Charles Kleinheksel has begun a series of articles looking at rookie wide receivers, and placing their first NFL seasons in some kind of historical context. Well, the NFL is a copycat league, so I thought it only right to appropriate this idea and take a look at tight ends.
As Mr. K himself put it, using the RotoViz Screener (truly one of the greatest, if not the greatest app we have at RotoViz) he set the Screener:
to find rookies from 2010 – 2016, and selected some basic production and usage numbers as variables. I also included draft pick. The influence of draft pick on a player’s opportunity declines over time, but it’s still relevant heading into a player’s second season. Then I asked the Screener to find seasons comparable to my target player
Well said, Charlie. For my first offering, we’ll take a look at Chargers TE Hunter Henry.
On the face of it, Hunter Henry finds himself mixed in with some fine company. Rob Gronkowski, despite more injuries than a half season run of House.MD, has more receiving touchdowns (68) than any other TE since entering the league, while only Jimmy Graham has more PPR points than Gronk in the same span. Graham also has 6280 receiving yards, the most of any TE, to go with his 59 touchdowns. Since 2013, no TE has more receptions between Week 11 and Week 17 of a season than the 137 Zach Ertz has snaffled, leading one Eagles fan to campaign for a period of mass hypnosis to attempt to convince Ertz that it’s actually December all year round. Not much is known about the fifth name on this list, some cove called Aaron Hernandez. He must have just gotten bored with football and opted to make a killing in some other form of business.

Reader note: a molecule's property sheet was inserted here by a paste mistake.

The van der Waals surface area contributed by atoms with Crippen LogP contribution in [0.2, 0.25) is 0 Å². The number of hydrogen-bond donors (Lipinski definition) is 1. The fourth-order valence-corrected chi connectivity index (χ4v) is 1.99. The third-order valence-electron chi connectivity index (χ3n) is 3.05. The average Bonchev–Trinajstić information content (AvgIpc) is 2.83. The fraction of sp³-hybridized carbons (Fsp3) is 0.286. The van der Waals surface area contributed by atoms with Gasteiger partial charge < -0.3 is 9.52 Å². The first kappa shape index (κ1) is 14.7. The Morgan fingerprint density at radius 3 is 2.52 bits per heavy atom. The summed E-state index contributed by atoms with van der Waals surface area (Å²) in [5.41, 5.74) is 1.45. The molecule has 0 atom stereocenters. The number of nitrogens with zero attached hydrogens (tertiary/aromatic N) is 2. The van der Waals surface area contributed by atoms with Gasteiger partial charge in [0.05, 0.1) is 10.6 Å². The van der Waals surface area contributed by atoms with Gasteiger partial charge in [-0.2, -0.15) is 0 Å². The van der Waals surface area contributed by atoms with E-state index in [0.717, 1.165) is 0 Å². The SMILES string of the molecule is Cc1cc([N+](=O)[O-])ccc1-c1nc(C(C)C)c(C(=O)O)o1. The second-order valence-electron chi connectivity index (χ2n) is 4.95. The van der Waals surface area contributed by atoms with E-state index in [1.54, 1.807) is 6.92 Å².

All four comps for Hunter Henry had their productivity, and an increase in year two.
Graham and Gronk both commanded more than 20 percent of the target share in their second go round, while only Ertz failed to increase his number of touchdowns.
Hunter Henry emerged as one of the NFL’s most efficient red zone weapons, snaring 11 of his 17 targets inside the opposition twenty yard line. Eight of these 11 he converted into touchdowns. His TD rate matches quite comparably with the other leading red zone vultures around the NFL.
Henry saw at least one red zone target in all but three games, and saw seven targets inside the 10 yard line.
If one removes the touchdowns from Hunter Henry’s debut season, he didn’t enjoy that large a role in the Chargers offense. According to the RotoViz Air Yards Screener App, Henry only saw a WOPR (Weighted Opportunity Rating, a weighted combination of target share and market share of team air yards) of over 0.6 once all season, and as the chart below shows from Week 6 onward he took a large backseat to his fellow TE Antonio Gates in this department.
Henry has the still formidable barrier of Gates blocking his way to increased snaps, but his nose for the end zone did ensure that he held weekly fantasy appeal. Gates role is expected to reduce to that of playing only on obvious passing situations, opening the door for Henry to see a few more targets between the twenty yard lines. In mock drafts carried out between January 8th and February 8th, Henry was one of the first ten tight ends going off the boards. Assuming he remains healthy, and retains the trust of Philip Rivers inside the red zone, it is very likely that Henry could flirt with TE1 numbers in 2017.